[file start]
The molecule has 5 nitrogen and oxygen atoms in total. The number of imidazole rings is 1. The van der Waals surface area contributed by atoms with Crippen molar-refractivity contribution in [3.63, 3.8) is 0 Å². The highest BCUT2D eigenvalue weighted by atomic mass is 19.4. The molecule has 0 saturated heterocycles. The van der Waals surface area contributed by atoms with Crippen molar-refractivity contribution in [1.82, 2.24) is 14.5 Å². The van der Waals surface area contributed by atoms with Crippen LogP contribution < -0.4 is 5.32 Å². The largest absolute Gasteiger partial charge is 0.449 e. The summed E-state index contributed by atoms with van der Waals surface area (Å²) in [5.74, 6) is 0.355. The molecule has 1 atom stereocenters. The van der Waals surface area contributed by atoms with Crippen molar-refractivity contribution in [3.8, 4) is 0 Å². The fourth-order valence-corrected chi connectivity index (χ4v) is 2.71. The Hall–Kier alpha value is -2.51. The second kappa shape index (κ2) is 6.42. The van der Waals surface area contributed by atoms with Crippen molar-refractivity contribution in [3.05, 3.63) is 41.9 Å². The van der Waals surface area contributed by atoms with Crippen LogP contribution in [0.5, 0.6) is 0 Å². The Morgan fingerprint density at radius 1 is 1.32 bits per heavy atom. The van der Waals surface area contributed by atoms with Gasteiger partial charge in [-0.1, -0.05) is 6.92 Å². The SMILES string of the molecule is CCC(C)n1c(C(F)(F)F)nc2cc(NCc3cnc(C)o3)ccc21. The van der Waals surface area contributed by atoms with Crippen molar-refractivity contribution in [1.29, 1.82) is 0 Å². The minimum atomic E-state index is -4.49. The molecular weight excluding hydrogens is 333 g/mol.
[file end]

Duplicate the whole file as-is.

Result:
The molecule has 5 nitrogen and oxygen atoms in total. The number of imidazole rings is 1. The van der Waals surface area contributed by atoms with Crippen molar-refractivity contribution in [3.63, 3.8) is 0 Å². The highest BCUT2D eigenvalue weighted by atomic mass is 19.4. The molecule has 0 saturated heterocycles. The van der Waals surface area contributed by atoms with Crippen molar-refractivity contribution in [1.82, 2.24) is 14.5 Å². The van der Waals surface area contributed by atoms with Crippen LogP contribution < -0.4 is 5.32 Å². The largest absolute Gasteiger partial charge is 0.449 e. The summed E-state index contributed by atoms with van der Waals surface area (Å²) in [5.74, 6) is 0.355. The molecule has 1 atom stereocenters. The van der Waals surface area contributed by atoms with Crippen molar-refractivity contribution in [3.8, 4) is 0 Å². The fourth-order valence-corrected chi connectivity index (χ4v) is 2.71. The Hall–Kier alpha value is -2.51. The second kappa shape index (κ2) is 6.42. The van der Waals surface area contributed by atoms with Crippen molar-refractivity contribution in [3.05, 3.63) is 41.9 Å². The van der Waals surface area contributed by atoms with Crippen LogP contribution in [0.5, 0.6) is 0 Å². The Morgan fingerprint density at radius 1 is 1.32 bits per heavy atom. The van der Waals surface area contributed by atoms with Gasteiger partial charge in [-0.1, -0.05) is 6.92 Å². The SMILES string of the molecule is CCC(C)n1c(C(F)(F)F)nc2cc(NCc3cnc(C)o3)ccc21. The van der Waals surface area contributed by atoms with Crippen molar-refractivity contribution in [1.29, 1.82) is 0 Å². The minimum atomic E-state index is -4.49. The molecular weight excluding hydrogens is 333 g/mol.